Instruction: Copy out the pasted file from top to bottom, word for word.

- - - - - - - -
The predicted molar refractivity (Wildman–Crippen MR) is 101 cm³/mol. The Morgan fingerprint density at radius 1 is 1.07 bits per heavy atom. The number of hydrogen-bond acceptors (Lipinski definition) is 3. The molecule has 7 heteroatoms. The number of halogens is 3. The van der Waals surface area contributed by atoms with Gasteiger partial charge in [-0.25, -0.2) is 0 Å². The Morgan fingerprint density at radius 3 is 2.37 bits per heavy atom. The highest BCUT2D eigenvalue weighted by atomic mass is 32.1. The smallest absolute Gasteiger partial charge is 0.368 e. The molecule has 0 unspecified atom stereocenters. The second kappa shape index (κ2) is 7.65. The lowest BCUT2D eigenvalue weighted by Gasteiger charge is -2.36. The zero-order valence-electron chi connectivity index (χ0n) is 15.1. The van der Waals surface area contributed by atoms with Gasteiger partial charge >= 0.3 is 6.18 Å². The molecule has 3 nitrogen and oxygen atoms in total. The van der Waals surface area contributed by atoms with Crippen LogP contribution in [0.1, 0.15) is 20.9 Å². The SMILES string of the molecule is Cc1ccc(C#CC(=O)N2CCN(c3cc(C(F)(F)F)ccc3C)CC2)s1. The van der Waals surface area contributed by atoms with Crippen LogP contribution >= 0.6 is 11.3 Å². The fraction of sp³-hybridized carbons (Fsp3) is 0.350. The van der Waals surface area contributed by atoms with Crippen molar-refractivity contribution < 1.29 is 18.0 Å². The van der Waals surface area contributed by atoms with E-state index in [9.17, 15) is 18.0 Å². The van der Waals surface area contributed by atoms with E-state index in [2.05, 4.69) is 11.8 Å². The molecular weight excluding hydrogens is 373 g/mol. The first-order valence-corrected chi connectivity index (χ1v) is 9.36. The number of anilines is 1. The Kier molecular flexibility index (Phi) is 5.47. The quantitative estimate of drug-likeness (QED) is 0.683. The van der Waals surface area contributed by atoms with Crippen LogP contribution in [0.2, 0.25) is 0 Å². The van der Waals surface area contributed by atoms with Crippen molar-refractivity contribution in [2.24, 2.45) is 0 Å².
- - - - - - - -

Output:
The predicted molar refractivity (Wildman–Crippen MR) is 101 cm³/mol. The Morgan fingerprint density at radius 1 is 1.07 bits per heavy atom. The number of hydrogen-bond acceptors (Lipinski definition) is 3. The molecule has 7 heteroatoms. The number of halogens is 3. The van der Waals surface area contributed by atoms with Gasteiger partial charge in [-0.25, -0.2) is 0 Å². The Morgan fingerprint density at radius 3 is 2.37 bits per heavy atom. The highest BCUT2D eigenvalue weighted by atomic mass is 32.1. The smallest absolute Gasteiger partial charge is 0.368 e. The molecule has 0 unspecified atom stereocenters. The second kappa shape index (κ2) is 7.65. The lowest BCUT2D eigenvalue weighted by Gasteiger charge is -2.36. The zero-order valence-electron chi connectivity index (χ0n) is 15.1. The van der Waals surface area contributed by atoms with Gasteiger partial charge >= 0.3 is 6.18 Å². The molecule has 3 nitrogen and oxygen atoms in total. The van der Waals surface area contributed by atoms with Crippen LogP contribution in [0.1, 0.15) is 20.9 Å². The SMILES string of the molecule is Cc1ccc(C#CC(=O)N2CCN(c3cc(C(F)(F)F)ccc3C)CC2)s1. The van der Waals surface area contributed by atoms with Crippen LogP contribution >= 0.6 is 11.3 Å². The fraction of sp³-hybridized carbons (Fsp3) is 0.350. The van der Waals surface area contributed by atoms with Crippen molar-refractivity contribution < 1.29 is 18.0 Å². The van der Waals surface area contributed by atoms with E-state index in [9.17, 15) is 18.0 Å². The van der Waals surface area contributed by atoms with E-state index in [2.05, 4.69) is 11.8 Å². The molecular weight excluding hydrogens is 373 g/mol. The first-order valence-corrected chi connectivity index (χ1v) is 9.36. The number of anilines is 1. The Kier molecular flexibility index (Phi) is 5.47. The quantitative estimate of drug-likeness (QED) is 0.683. The van der Waals surface area contributed by atoms with Crippen LogP contribution in [0.2, 0.25) is 0 Å². The van der Waals surface area contributed by atoms with Crippen molar-refractivity contribution in [2.24, 2.45) is 0 Å².